What efficacy and safety data are being reported from recent clinical trials of emerging therapeutic strategies for NDMM?

Multiple randomized clinical trials are continuing to explore emerging therapeutic agents as potential treatments for NDMM, including daratumumab, carfilzomib, ixazomib, and elotuzumab. Preliminary results suggest that each of these agents has important benefits and risks that must be considered as clinicians prepare to incorporate them into treatment. Daratumumab has been approved for use in the frontline setting when used with the VMP regimen, and ongoing trials are exploring different combinations and dosing regimens and schedules. In the relapse setting, phase 3 trials examining the combination of daratumumab with lenalidomide- or bortezomib-based regimens resulted in a significant improvement in objective response rate (ORR), depth of response, and progression-free survival (PFS).3-4 Daratumumab can require an infusion time of 6-8 hours and has also been associated with frequent infusion reactions; nevertheless, faster infusion schedules and split dosing regimens that maintain efficacy have been explored in studies.5-7 A subcutaneous formulation that may solve this convenience issue is currently under investigation. In general, daratumumab has a low incidence of serious treatment-related adverse events when used with several other available NDMM agents, but patients should be monitored for neutropenia.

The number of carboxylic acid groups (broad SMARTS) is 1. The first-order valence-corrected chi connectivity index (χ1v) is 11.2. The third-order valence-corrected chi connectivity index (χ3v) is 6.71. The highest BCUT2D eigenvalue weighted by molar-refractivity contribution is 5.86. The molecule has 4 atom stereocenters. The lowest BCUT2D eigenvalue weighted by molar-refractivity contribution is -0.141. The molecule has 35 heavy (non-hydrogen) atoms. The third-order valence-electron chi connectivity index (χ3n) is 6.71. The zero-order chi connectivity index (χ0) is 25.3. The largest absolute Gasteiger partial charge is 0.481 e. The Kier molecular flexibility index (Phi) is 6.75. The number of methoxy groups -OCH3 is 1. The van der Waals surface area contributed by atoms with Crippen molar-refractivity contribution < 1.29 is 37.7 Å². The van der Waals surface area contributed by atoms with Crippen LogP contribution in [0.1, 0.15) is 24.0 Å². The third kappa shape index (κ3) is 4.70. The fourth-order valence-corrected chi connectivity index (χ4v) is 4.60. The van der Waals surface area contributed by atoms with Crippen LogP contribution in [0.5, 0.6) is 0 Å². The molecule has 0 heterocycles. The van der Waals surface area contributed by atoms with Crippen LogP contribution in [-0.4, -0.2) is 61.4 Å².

Emerging Agents in Clinical Trials
for Patients With NDMM

Daratumumab plus

  • Melphalan, bortezomib, and prednisone
  • Bortezomib, lenalidomide, and dexamethasone
  • Carfilzomib, lenalidomide, and dexamethasone

Carfilzomib plus

  • Lenalidomide and dexamethasone

Ixazomib plus

  • Lenalidomide and dexamethasone

Elotuzumab plus

  • Lenalidomide and dexamethasone

When compared with bortezomib, research has shown that carfilzomib, a second-generation proteasome inhibitor approved for use in relapsed/refractory myeloma, has demonstrated promising efficacy when used in the NDMM setting. In clinical trials, carfilzomib-based treatment regimens have achieved high complete response rates as frontline treatment for NDMM patients. In relapsed/refractory myeloma trials, carfilzomib has been shown to result in deep responses and improved PFS and overall survival (OS) when compared with lenalidomide- or bortezomib-based treatment controls.8 However, carfilzomib may be inconvenient for patients due to a dosing schedule that requires treatment on 6 days over the course of one month. Recently, however, the use of weekly carfilzomib demonstrated equivalent efficacy and improved PFS when compared with twice-weekly delivery.9 An advantage of carfilzomib is that it is not associated with peripheral neuropathy. However, 3%-7% of patients have reported developing cardiovascular events, such as hypertension, shortness of breath, and heart failure.8 As such, clinicians must perform a detailed clinical history of prior cardiac disease and assess future risk of cardiac issues prior to prescribing carfilzomib.